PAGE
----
In a prospector’s camp, Bob Richards reads by oil lamp about the toil behind a modest Newfoundland mine. The story of Duck Pond and its deep sedimentary rocks captivated him – this, he thought, is how Canada was built. The article moved him to contact the author. “Madame,” he wrote, “I bow to your journalistic talent and my hat touches the ground as I salute you. Thanks to you I have seen the Duck Pond installation the same or even better than my own eyes would have seen had I been there.”

His letter appeared, not in a Pierre Berton book, but in the September 2006 issue of the magazine I’m here to delve into today. Concorde Place ends in a cul-de-sac where I squint up at a giant gleaming Lego cube, all reflective glass and yellow pillars. Ensconced on the seventh and eighth floors of this quadrangular maze is the Business Information Group (B.I.G.), one of the country’s largest trade publishers. The Canadian Mining Journal lies in this quarry, and I haven’t brought a hard hat.

They don’t appear on the same newsstand as their consumer cousins, but that doesn’t mean trade magazines haven’t been around for a while. The Miner is 125 years old, the Grocer 121. At first it seems the Jeweller, at 128, holds the title of oldest, but here’s the Sportsman, claiming to be 137. By the end of the 19th century, almost every industry had at least one magazine serving it. According to CARDonline, bible to Canada’s media buyers, there are 944 trade magazines in the country, if you count the nearly 100 farm periodicals. By some definitions, at least, you’re reading a trade book right now. So, maybe it’s time to visit the relatives.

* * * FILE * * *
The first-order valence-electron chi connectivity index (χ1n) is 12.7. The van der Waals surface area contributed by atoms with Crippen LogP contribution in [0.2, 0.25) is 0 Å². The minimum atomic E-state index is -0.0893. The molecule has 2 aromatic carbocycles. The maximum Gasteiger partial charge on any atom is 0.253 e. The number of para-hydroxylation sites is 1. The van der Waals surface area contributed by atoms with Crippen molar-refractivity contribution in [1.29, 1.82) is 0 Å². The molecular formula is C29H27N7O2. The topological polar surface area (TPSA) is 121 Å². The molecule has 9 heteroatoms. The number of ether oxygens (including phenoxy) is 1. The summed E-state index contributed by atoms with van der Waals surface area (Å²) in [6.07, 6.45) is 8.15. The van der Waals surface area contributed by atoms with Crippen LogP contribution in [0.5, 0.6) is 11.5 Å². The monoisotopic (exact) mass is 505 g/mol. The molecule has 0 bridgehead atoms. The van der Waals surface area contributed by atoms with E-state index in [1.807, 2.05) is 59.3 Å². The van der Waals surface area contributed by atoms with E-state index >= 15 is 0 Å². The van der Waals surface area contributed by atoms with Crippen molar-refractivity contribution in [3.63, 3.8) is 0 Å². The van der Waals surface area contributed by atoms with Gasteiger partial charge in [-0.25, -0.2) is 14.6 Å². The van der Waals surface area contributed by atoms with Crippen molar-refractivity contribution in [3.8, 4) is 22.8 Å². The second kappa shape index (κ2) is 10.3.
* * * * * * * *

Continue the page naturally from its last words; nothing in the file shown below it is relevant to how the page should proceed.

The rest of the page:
Shinning a Light2The B.I.G. reception area is quiet and spare. I ask for Jane Werniuk and take a seat beneath the inspirational pictures on the wall: dandelions, trees, words like “innovate” and “create.” It’s been 20 years since Werniuk landed the job of CMJ editor; she did take seven years off to spend with her children, after which she returned to the fold to “inspire” and “connect.” The elevator dings and a bespectacled woman with short-cropped hair and a good-natured smile emerges. She swipes her security card at the door, and I’m in.

The warren unfolds before me: a parallel universe that’s invisible to all but its target industries. I walk by Service Station & Garage Management, Oral Health Journal and Pulp & Paper Canada, grey cubicles grouped by magazine sector into a pioneer wagon ring that encircles the bank of elevators at the building’s core. Here, the products aren’t called “trade” books but rather “B2B” (business-to-business publishing). But stereotypes persist on the outside- especially from those who aspire to “Great Journalism.” These trades, the voices hiss, have low journalistic standards. They employ just about anyone who can string together a sentence. Worse, they’re boring.